Knightsbridge, BBC-TV, 1972.
Rumpole of the Bailey (two series), BBC-TV, 1975 and 1978.
Will Shakespeare, ATV, 1977.
Unity, BBC-TV, 1978.
A Voyage round my Father, Thames Television, 1980.
(Adapter) Brideshead Revisited (based on the novel by Evelyn Waugh), Granada, 1981.
The Ebony Tower, Granada, 1984.
Paradise Postponed, Thames Television, 1986.
Summer's Lease, BBC-TV, 1989.
Die Fledermaus, BBC-TV, 1990.
Cider with Rose, WGBH Boston/Carlton Television, 1998.
Don Quixote, Turner Network Television (TNT), 2000.
Also adapted several Graham Greene stories for television, Thames Television, 1976. Author of Edwin, 1984, Titmus Regained, 1991, and Love and War in the Appenines, 2000.
Bunny Lake Is Missing, Columbia Pictures, 1965.
A Flea in Her Ear, Twentieth Century-Fox, 1968.
John and Mary, Twentieth Century-Fox, 1969.
Maschenka, Jorn Donner Productions, 1987.
(With Franco Zeffirelli) Tea with Mussolini, G2 Films, 1999.
Trees for the New Zealand Countryside: A Planter's Guide, Butterworth-Heinemann, 1987.
(Editor) The Oxford Book of Villains, Oxford University Press, 1992.
(Editor) Great Law and Order Stories, W.W. Norton, 1992.
Also author of a scenario for ballet, "Home," 1968. Contributor to periodicals.
WORK IN PROGRESS: More scripts for "Rumpole of the Bailey."
SIDELIGHTS: John Mortimer's fiction has been compared to that of Charles Dickens for its eccentric characters, and to that of Evelyn Waugh for its portrayal of class consciousness. Best known in America for his television work, including creating Rumpole of the Bailey and adapting Waugh's Brideshead Revisited as a television series, Mortimer is renowned in his native England as both a barrister and a playwright/author. The two professions have intermingled in many of Mortimer's writings. From the tippling, cynical Rum-pole to Morgenhall, the failed hero of The Dock Brief, to the autobiographical young protagonist of A Voyage round My Father, writers and lawyers have played major roles in the author's work. He also has a talent for farce as an adapter of Georges Feydeau's plays and as author of his own Come As You Are!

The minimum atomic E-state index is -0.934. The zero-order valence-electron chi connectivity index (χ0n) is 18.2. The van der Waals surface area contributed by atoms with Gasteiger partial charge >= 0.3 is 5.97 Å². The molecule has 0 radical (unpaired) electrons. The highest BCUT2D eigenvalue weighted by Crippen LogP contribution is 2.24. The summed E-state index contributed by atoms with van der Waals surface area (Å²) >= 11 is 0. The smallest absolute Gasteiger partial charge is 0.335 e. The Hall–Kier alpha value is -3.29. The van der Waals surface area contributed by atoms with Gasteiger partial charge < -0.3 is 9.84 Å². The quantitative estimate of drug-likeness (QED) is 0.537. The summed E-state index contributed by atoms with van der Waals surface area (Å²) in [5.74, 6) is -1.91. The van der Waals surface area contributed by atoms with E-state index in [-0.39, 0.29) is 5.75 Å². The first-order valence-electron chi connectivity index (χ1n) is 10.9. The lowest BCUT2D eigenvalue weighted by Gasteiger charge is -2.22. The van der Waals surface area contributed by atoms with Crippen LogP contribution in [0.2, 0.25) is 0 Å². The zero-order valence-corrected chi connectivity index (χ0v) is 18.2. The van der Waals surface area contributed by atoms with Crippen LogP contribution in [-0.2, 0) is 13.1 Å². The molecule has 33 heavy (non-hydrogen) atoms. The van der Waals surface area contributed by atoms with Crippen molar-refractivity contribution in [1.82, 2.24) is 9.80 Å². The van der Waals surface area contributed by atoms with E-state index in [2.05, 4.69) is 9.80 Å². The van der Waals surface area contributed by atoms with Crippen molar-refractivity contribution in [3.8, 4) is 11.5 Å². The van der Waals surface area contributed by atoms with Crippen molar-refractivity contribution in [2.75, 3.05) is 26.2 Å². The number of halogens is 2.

The son of a barrister, Mortimer was himself called to the bar in 1948, at about the same time his first novel, Charade, was published. He has been viewed as a controversial figure in both fields. In a celebrated 1970 case, Mortimer, as barrister, successfully defended the publishers of a magazine, Oz, against charges of pornography; and Mortimer himself has often been criticized for treading past the bounds of propriety in his own work. Mortimer's plays run the gamut of style; as Ronald Hayman wrote in British Theatre since 1955: A Reassessment, the author "has oscillated between writing safe plays, catering for the West End audience, and dangerously serious plays, which might have alienated the public [he] had won." Gerald H. Strauss contined in a Dictionary of Literary Biography article, "Indicative more of his versatility than of his limitations, this ambivalence is shared by Mortimer with a number of his contemporaries. He can be praised for clever conception and deft management of situations, characters that are believable even when they are largely stereotypes, and dialogue that abounds with witticisms; and all of his plays, not just his ambitious ones … are the work of a perceptive social conscience."
To be sure, socially conscious plays thrived during the mid-1950s, when Mortimer's work began receiving serious attention. What separates the author from such peers as John Osborne and Harold Pinter is that Mortimer "applies his exploratory techniques to the middle classes in decline rather than the working classes ascendant," according to John Russell Taylor in his book Anger and After. Taylor went on to say, in Mortimer's plays "there are no ready-made villains on whom the blame can be put…. instead, the seedy and downtrodden are accepted on their own terms, as human beings, mixtures inevitably of good and bad qualities, and then without glossing over or minimizing the bad qualities, Mortimer gradually unfolds the good for our inspection."